The original goal of the CircularID project was to connect 400 million products to EON’s platform via digital IDs by 2025. But with more partners coming on board, and the resale market showing strong growth, this could be just the beginning. Creating an industry-wide foundation for a connected and circular economy is becoming much more achievable. And soon, thanks to increasing regulatory pressure, embracing circular business models may no longer be optional but mandatory.

What legislation exists on digital IDs for fashion and textile products?

It’s not just private companies that are leading the push for more unified product ID solutions. As part of its Ecodesign for sustainable products regulation (ESPR), the European Commission (EC) is planning to introduce mandatory digital product passports (DPPs) for a range of high-priority goods. And at the top of the list are fashion and textile products.

The passports would likely include a range of information similar to that of CircularID, including product specifications, certificates of authenticity, and carbon footprint ratings. Eventually, this data would be accessible to circular partners such as The Renewal Workshop. This would help to streamline our operations: as soon as a returned garment came in, we could simply scan it and instantly get information on how to repair or renew it.

It also allows us to track the lifetime impact of garments more effectively, revealing how much water and energy they consume during their lifetime – and the levels of greenhouse gases emitted at every stage of their life cycle. This more accurate tracking means that manufacturers can better optimise sourcing and production processes.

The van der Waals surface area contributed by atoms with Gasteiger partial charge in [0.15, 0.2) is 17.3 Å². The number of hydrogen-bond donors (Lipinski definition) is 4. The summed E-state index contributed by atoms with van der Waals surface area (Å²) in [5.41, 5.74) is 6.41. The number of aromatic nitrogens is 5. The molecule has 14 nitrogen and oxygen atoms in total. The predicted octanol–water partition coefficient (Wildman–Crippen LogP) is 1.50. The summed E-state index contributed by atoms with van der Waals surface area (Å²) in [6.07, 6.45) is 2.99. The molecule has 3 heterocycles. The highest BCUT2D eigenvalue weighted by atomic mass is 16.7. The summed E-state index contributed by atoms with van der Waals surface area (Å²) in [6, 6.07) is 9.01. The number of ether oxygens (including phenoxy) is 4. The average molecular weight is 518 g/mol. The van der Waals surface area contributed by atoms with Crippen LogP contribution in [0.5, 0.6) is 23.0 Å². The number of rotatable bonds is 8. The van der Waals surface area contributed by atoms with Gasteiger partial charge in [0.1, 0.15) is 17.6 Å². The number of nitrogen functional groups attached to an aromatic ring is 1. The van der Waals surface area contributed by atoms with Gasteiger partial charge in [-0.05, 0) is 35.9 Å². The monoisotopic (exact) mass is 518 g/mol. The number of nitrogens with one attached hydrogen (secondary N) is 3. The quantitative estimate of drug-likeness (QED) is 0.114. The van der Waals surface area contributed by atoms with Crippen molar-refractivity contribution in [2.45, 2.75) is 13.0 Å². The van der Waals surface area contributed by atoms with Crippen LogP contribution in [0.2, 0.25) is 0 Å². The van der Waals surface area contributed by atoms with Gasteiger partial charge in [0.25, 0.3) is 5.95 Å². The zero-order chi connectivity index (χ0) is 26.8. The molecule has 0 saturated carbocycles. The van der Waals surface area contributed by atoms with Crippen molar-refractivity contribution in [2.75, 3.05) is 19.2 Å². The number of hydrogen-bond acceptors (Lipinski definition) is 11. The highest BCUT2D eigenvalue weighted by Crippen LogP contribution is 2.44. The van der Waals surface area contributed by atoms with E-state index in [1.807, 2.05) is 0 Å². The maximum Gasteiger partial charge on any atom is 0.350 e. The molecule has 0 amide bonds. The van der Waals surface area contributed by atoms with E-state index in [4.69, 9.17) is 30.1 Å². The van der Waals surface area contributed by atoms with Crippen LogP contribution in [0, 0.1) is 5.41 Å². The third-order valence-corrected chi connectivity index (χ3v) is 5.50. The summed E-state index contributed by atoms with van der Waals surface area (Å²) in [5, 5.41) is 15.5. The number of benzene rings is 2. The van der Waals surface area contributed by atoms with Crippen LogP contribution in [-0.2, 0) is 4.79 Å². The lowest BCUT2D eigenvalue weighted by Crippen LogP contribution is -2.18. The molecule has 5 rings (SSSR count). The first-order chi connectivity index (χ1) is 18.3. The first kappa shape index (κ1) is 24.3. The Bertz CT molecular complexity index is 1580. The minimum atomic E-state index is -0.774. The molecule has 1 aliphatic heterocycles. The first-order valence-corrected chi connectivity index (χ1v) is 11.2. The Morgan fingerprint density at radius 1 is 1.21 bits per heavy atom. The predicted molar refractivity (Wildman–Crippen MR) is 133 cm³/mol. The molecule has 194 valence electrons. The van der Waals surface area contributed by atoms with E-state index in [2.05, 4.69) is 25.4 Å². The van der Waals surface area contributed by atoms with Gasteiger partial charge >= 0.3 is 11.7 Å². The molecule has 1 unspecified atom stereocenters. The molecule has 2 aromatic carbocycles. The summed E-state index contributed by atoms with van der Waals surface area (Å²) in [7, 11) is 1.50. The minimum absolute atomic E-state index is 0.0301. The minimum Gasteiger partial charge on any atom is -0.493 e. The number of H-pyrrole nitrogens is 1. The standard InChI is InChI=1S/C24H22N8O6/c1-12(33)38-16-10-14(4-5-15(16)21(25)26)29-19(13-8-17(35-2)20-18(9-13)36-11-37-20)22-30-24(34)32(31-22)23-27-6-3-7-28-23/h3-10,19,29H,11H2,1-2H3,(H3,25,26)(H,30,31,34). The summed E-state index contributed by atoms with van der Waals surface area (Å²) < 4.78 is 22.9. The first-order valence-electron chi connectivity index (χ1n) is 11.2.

Digital IDs will also be important for optimising textile recycling. For instance, digital IDs would likely show information about any substances of concern that garments may contain. Recyclers could then use this information to help them avoid contaminating their recycling streams. It’s all about ensuring that products and materials stay in circulation for longer.

Although the exact details of the product passport scheme are still being ironed out, there are potential frameworks in the pipeline. For instance, CIRPASS is a consortium of companies working to make a standardised EU-wide system for digital IDs a reality. CIRPASS brings together over 30 companies, NGOs and research institutions. And they aim to develop concrete guidelines for implementing digital IDs in the fashion and lifestyle value chain.

The CIRPASS consortium’s proposed strategy is expected to be adopted by the EC in 2024. This would mean that DPPs become mandatory for all textile products sold in the EU by 2030. So, what effect will a system like this have on how fashion and textile brands create products? Check back soon for part three of this series, where we explore the potential impacts.

Want to find out more about our circular fashion solutions?

Why not talk to one of Bleckmann’s circular fashion experts today? We’d be happy to discuss how your brand can make the most of circular business models.

Check back soon for part three, were we’ll be discussing how the widespread use of digital product IDs could impact the fashion industry.